When I was 14 and growing up in Germany, my South African mother said to me ‘Judith, you know that the way people live in Germany is not how most people in the world live… it is the exception. It is not what life is really like for most people in this world.’ I was horrified. Even if it wasn’t how most people lived, surely it was how life was MEANT to be like?
How naïve I was. How blind I was. To the chaos, the suffering, the pain in the world… and how far that was from our comfortable, safe reality in Germany at that point. But I was also blind to the beauty, the laughter, the little joys, and strength of so many in surviving adversity. Blind to difference, to diversity, to celebrating many forms of living, working, loving and relating in different parts of the world, in different ‘groups’ and ‘cultures’. In some way, this was the first time I got in touch with my own biases. And it’s been a journey ever since.
I love living in South Africa, nowhere in the world have I ever felt so alive, so ‘real’, so humbled, so privileged, so happy, and so filled with sadness, pain, but also joy and endless opportunity. It has literally opened my eyes, and opened my world.
I have days where I don’t want to look. I just want to do ‘my work’, ideally with an eager group of people in a lovely hotel, eating delicious food, and hopefully impacting their ‘successful’ organisation in positive ways. Sometimes I don’t want to face that often, in our work, we deal with relatively privileged, employed, educated leaders and specialists.
But the purpose of CONTRACT and the CONTRACT Foundation is to ‘inspire a humane economy’. And inspiring a humane economy is seeing more. Looking wider. Understanding more. It is contributing not to the already privileged, but playing our part in enabling people to participate in our economy in the first place, a living a life filled with dignity.
This is one of the reasons we have started to widen our work. We’ve always had NGOs as clients and supported them with facilitation, coaching, change management and leadership development. But there is more to be done by us!
The way I see our approach at the moment is that we are ‘attacking’ things (in a positive way) from an underprivileged and privileged side as a bridge…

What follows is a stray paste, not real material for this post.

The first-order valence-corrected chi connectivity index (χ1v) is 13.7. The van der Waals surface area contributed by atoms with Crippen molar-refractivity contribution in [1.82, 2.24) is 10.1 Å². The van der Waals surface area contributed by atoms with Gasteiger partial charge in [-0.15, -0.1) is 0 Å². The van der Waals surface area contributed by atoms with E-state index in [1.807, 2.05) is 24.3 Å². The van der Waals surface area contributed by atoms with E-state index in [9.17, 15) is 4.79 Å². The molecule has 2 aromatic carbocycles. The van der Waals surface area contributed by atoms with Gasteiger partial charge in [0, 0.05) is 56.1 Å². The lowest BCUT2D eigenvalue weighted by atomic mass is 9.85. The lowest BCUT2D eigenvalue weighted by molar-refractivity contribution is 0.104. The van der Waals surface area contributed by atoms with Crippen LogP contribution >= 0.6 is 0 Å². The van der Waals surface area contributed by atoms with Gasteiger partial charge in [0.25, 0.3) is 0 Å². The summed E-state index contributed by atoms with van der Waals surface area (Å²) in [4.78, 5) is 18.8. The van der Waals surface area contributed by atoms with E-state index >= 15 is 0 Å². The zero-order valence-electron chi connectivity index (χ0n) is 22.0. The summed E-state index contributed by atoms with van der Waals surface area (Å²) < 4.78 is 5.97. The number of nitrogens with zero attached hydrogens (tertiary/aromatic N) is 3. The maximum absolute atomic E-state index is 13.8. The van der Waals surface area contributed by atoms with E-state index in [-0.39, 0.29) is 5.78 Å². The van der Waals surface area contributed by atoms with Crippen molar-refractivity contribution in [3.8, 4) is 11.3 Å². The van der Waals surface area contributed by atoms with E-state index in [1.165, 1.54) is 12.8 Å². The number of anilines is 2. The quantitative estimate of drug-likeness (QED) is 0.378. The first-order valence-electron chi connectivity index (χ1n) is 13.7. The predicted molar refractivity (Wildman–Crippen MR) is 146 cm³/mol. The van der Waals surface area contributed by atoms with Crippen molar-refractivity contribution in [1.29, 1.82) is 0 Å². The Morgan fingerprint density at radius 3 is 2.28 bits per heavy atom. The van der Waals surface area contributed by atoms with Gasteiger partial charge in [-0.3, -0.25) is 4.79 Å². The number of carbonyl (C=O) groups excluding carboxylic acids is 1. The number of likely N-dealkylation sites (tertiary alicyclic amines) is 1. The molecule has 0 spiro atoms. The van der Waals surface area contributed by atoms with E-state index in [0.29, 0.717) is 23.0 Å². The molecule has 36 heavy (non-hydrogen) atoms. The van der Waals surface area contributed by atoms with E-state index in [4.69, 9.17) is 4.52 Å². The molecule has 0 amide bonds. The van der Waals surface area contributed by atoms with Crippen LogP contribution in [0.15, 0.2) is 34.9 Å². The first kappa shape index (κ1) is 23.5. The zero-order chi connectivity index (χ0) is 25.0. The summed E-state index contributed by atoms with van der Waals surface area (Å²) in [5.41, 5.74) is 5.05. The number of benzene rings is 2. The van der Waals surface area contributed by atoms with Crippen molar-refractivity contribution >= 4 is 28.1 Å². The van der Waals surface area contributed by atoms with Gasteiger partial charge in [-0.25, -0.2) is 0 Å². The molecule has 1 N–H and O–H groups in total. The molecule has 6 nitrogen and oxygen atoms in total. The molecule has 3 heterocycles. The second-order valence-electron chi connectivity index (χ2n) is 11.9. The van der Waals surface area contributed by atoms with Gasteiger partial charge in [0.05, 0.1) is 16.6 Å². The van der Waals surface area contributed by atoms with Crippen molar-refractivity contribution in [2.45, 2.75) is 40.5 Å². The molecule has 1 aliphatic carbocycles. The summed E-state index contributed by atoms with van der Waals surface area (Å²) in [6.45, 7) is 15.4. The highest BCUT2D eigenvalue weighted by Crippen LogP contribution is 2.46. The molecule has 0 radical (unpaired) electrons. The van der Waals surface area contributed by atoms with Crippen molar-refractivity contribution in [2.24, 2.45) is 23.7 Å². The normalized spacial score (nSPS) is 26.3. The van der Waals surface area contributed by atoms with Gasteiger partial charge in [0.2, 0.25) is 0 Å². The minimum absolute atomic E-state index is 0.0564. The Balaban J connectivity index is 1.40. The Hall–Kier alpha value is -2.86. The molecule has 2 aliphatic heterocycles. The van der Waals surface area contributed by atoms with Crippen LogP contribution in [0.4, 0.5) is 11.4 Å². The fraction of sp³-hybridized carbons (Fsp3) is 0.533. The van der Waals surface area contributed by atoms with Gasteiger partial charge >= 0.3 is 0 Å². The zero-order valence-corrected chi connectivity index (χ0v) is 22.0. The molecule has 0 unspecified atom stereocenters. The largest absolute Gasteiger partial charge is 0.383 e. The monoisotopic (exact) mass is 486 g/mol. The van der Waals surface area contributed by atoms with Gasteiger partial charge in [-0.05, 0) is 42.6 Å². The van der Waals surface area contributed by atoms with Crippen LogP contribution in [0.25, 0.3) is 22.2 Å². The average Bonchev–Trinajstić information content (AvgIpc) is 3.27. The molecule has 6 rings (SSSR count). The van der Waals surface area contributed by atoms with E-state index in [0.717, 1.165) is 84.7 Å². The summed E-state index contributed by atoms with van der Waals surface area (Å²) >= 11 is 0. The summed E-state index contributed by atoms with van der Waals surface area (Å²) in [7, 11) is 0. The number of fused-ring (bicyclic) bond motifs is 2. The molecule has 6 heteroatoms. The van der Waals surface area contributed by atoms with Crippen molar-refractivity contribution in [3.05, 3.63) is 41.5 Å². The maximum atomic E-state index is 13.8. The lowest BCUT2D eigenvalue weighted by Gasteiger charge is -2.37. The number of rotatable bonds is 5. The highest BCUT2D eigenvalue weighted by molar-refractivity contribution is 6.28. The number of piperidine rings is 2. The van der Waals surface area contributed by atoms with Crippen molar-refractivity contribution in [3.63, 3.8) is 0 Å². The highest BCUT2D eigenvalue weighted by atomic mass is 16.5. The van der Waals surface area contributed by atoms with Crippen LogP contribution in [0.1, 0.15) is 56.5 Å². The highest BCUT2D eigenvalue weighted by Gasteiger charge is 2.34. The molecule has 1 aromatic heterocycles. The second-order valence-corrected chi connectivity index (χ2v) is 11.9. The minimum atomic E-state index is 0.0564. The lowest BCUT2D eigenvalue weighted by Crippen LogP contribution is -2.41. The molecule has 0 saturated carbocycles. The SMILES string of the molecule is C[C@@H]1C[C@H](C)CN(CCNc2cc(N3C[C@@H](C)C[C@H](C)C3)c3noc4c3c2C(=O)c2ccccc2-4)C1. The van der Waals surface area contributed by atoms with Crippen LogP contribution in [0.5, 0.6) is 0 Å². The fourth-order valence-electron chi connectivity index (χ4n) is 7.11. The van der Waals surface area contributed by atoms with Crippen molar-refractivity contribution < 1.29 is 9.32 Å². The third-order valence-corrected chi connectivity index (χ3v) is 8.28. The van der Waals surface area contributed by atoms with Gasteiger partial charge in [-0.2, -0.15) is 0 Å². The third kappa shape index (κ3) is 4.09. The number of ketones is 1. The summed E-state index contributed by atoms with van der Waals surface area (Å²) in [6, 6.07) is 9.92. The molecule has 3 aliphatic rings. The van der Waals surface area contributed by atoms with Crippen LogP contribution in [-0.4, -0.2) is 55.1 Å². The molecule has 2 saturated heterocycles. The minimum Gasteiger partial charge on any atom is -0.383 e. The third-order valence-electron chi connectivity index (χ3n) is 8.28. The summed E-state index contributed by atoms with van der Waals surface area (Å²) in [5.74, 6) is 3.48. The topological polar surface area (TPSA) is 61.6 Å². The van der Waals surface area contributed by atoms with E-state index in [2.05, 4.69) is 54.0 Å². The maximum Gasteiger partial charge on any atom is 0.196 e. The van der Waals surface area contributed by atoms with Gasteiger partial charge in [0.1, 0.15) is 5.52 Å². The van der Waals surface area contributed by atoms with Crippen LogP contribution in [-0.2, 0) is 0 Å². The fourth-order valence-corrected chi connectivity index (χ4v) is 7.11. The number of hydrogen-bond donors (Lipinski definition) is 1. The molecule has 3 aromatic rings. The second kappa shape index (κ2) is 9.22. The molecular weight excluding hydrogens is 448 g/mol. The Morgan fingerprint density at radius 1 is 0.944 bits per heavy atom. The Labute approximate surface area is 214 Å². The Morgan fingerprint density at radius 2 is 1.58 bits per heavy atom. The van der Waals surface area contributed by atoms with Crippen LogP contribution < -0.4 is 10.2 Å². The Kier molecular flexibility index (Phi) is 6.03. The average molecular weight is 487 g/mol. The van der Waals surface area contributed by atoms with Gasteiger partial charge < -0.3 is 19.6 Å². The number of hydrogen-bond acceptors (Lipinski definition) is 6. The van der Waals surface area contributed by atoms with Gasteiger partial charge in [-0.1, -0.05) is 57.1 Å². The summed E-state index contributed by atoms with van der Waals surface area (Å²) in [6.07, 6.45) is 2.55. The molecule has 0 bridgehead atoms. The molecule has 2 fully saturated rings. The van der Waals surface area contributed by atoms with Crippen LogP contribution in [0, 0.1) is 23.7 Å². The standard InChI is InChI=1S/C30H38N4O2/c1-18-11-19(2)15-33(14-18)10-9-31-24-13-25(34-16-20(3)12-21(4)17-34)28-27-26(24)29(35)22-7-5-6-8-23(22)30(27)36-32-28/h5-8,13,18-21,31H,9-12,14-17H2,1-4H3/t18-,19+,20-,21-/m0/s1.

In South Africa, we’re running our CONTRACT Academy for the fourth time, we’re contributing to the Amanina project, and will be running workshops for trainees at another incredible organisation doing good things. These are not ‘neat corporate workshops’ that we can run, then leave and hope they will have had an impact. No, it is facing a wider, raw, ugly reality of what the world around us is like. And it’s also seeing the tenacity, strength, beauty and resilience of the human spirit.
In Germany, we’re facilitating many live sessions with leaders virtually. And we’ve come full circle. We are facilitating workshops for our sister company troodi, and have started offering workshops on unconscious bias and on inclusive leadership for German leaders. I think our experience of living and working in South Africa is beneficial to them and widening everyone’s perspective. We’re learning so much about the challenges in Germany today (and not all is comfort, safety and roses either), and having great conversations about bias, about leadership today, about inclusion, about creating belonging in organisations.
Whilst this is only a fraction of ‘looking wider’, it is one step in the right direction. I can’t wait to see what other steps we as CONTRACT and the CONTRACT Foundation will be able to take in the future.
And what do I personally do to keep my eyes wide open, and to act with eyes wide open?
I try to notice when I retreat into my ‘comfort zone’, and speak about it openly and vulnerably. I work on courageously challenging people who are unaware of their biases or privilege. I use my German-South Africanness to make differences visible, and how easily we take things for granted. I talk to my kids about how lucky and privileged they are, and encourage experiences of ‘otherness’ for them so they do not take their life for granted. I seek friendships with people who are different, both for my kids and myself. I find this hard though, and it is mostly here where I notice my discomfort. Luckily I know now that the discomfort is a good thing; and that it’s a sign that I am going in the right direction.
It is a long journey to not take things for granted, but I believe it’s the right journey to take as an individual, as organisations, as a society… and I am forever grateful my mom did challenge me on this over 30 years ago!
Senior Facilitator & Coach